The Family Suites are designed to in such a way that each family unit consist of two separate rooms joined by an interleading passage. This design allows parents with small children to keep both bedroom doors open, creating one big living space or as in our case, with us having teenage children who were older, we were still able to enjoy some level of privacy, as were the kids, by being able to close the bedroom doors, in essence creating two separate living spaces if required.



Madikwe Game Reserve is one of the few reserves in southern Africa, which is malaria free. Located in South Africa along the Botswana border and 20 km from Gaberone, the reserve lies within a transition region between lowveld bushveld and the Kalahari thornveld. As a result the region is host to an incredible diversity of species from both ecosystems. Geographically the region has enormous volcanic intrusions known as Inselbergs, which are prominent throughout the reserve and are a spectacular backdrop to the reserve.

Buffalo Ridge Safari Lodge is the first wholly owned Community based Safari Lodge to be developed in South Africa. The lodge is a pure ecotourism partnership between North-West Parks, the Balete Ba Lekgophung Community and the operator, The Nature Workshop. The community has a 45-year lease to operate a commercial lodge with traversing rights across the reserve. The concept is unique in South Africa in that the community owns the development, with substantial benefits accruing back to the community itself.

Buffalo Ridge Safari Lodge is situated on the Tweedepoort Ridge overlooking the plains and inselbergs of the western section of Madikwe Game Reserve. The lodge has 8 suites, each with their own viewing deck, decorated in natural hews of colour and texture, offering a very private and luxurious experience. The thatched suites, with sliding doors from each room and shower allow the guest to experience a oneness with the bushveld.

The main lodge is spectacularly located on two tiers of the ridge, accessed via a wooden bridge that crosses a ravine surrounded by rock figs. Each of the living areas has its own character, mood and style providing guests with a choice of breathtaking views and tranquil spaces.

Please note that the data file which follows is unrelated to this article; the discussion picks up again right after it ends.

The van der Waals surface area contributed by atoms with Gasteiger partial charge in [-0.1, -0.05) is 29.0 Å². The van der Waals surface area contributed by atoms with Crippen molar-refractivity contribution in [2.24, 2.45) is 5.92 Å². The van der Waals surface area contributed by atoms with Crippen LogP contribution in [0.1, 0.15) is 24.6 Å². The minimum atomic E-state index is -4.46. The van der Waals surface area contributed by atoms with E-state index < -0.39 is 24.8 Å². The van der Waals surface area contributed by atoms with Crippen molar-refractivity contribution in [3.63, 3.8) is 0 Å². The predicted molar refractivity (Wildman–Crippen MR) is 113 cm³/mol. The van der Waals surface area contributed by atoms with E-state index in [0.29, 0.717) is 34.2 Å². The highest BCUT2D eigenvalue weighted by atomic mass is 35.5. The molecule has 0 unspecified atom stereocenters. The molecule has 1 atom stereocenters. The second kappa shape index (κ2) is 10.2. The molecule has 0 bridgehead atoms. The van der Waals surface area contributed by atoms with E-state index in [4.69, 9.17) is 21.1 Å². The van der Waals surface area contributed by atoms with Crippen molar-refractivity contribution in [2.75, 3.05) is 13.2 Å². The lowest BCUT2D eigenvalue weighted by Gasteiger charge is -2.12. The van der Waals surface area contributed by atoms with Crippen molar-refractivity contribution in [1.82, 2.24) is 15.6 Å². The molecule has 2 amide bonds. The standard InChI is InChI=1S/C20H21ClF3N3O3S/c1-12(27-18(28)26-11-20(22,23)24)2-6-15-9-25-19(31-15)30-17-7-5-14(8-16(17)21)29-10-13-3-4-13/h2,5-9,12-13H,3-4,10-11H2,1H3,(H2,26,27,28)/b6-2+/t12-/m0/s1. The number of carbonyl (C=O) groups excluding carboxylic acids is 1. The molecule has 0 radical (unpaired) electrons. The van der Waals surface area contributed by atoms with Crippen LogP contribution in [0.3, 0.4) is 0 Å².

Journey to the heart of Africa - Part 3 (Final)

We’ve been told about a track that could lead us towards the Heart of Africa – the geographical centre of the continent. It’s called the Corridor des Elephants - an old forest elephant path. Wet with sweat, we cut, winch, dig, saw and slash. The sweat bees attack us in bloody droves. Big Deon Schurman who’s built like a baobab, slashes at the bush with his machete. He played Club Rugby in France and is as tough as nails. He jumps back as a snake slithers into the undergrowth. A giant silverback lowland gorilla races across the track in front of Ndhlovukazi, the big Landy Defender that’s carrying all the supplies.

The humidity rises and the hard work continues. ‘Can’t do it,’ says Brad Hansen, the expedition naturalist. ‘Can’t carry on like this.’ Ross Holgate nods his head. ‘Brad’s right – it’s impossible.’ A bit despond-ent, we turn the three Landies around and attempt another route. Sunset comes. We camp on a forest track: the fallen trees like poached elephant carcasses, dead behemoths that have fallen to the chainsaw, as the logging tracks push deeper and deeper into the unending forest.

Our wet, muddy clobber hangs over the Landies like a Chinese laundry. Ross sends up a drone. ‘Forest as far as the eye can see,’ he reports. ‘The GPS can’t pick up a signal - tree canopy too thick.’ He hoists it high into a tree to learn that we are 27Kms - as the crow flies - from the GPS coordinates that mark the Heart of Africa.

Looking at the impenetrable forest, my spirits fall. It could take forever. How would we cut a way through the thick undergrowth? Ross comes back into camp. ‘Massive storm coming,’ he says. ‘Looks really nasty – from the east, and you won’t believe I saw chimps hunting. Incredible!’ ‘Shovashova Mike’ Nixon tells us he saw gorilla as he was cycling in. He’s mountain biked alongside the expedition Landies all the way from South Africa and will go as far as he can before the jungle defeats him and we’re all on foot.

Right now our mission seems impossible. The humidity grows. The bugs swarm around our head-torches. We’re getting rain-forested out. It’s incredibly beautiful, but we’re southern Africa savannah boys and not used to this. That’s when Naz - our Congolese expedition member and interpreter - comes up with the idea of hiring Ba’aka Pygmies: ‘They are the true forest people, the only ones who really know this world of swamps, rivers and following forest elephant tracks; they are one with the spirits of the forest. There’s a group that lives in the village of Landoungo,’ he tells us.


Incredible reasons to go glamping

Gondwana Game Reserve’s Eco Camp

Gondwana Game Reserve’s Eco Camp offers close encounters of the wildlife kind, just a few hours out of Cape Town. Gondwana is an 11 000 hectare private game reserve on the Garden Route, and it is the only fynbos reserve in the world where the Big Five roam freely.